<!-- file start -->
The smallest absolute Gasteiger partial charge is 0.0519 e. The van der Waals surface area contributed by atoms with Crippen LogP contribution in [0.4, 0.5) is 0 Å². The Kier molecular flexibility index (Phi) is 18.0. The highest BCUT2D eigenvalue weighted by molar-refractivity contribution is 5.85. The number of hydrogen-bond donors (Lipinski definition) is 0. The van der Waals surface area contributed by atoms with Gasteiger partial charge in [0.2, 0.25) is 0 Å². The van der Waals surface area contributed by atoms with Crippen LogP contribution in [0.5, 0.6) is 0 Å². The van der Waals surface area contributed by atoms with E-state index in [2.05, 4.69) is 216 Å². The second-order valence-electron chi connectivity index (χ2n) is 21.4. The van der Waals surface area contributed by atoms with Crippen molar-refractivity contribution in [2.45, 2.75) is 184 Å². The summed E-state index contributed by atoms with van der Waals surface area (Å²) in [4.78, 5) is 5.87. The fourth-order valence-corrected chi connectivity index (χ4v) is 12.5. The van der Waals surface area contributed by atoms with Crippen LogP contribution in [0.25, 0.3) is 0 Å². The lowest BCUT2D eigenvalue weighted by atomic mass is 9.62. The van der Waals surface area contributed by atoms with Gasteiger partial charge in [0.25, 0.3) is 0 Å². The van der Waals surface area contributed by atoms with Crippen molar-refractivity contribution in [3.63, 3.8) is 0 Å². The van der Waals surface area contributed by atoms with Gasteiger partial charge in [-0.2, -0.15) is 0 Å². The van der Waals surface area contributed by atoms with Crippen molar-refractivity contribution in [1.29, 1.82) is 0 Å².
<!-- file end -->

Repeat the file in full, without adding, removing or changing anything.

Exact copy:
The smallest absolute Gasteiger partial charge is 0.0519 e. The van der Waals surface area contributed by atoms with Crippen LogP contribution in [0.4, 0.5) is 0 Å². The Kier molecular flexibility index (Phi) is 18.0. The highest BCUT2D eigenvalue weighted by molar-refractivity contribution is 5.85. The number of hydrogen-bond donors (Lipinski definition) is 0. The van der Waals surface area contributed by atoms with Gasteiger partial charge in [0.2, 0.25) is 0 Å². The van der Waals surface area contributed by atoms with Crippen LogP contribution in [0.5, 0.6) is 0 Å². The van der Waals surface area contributed by atoms with E-state index in [2.05, 4.69) is 216 Å². The second-order valence-electron chi connectivity index (χ2n) is 21.4. The van der Waals surface area contributed by atoms with Crippen molar-refractivity contribution in [2.45, 2.75) is 184 Å². The summed E-state index contributed by atoms with van der Waals surface area (Å²) in [4.78, 5) is 5.87. The fourth-order valence-corrected chi connectivity index (χ4v) is 12.5. The van der Waals surface area contributed by atoms with Crippen LogP contribution in [0.25, 0.3) is 0 Å². The lowest BCUT2D eigenvalue weighted by atomic mass is 9.62. The van der Waals surface area contributed by atoms with Gasteiger partial charge in [0.25, 0.3) is 0 Å². The van der Waals surface area contributed by atoms with Crippen molar-refractivity contribution in [3.63, 3.8) is 0 Å². The van der Waals surface area contributed by atoms with Gasteiger partial charge in [-0.2, -0.15) is 0 Å². The van der Waals surface area contributed by atoms with Crippen molar-refractivity contribution in [1.29, 1.82) is 0 Å².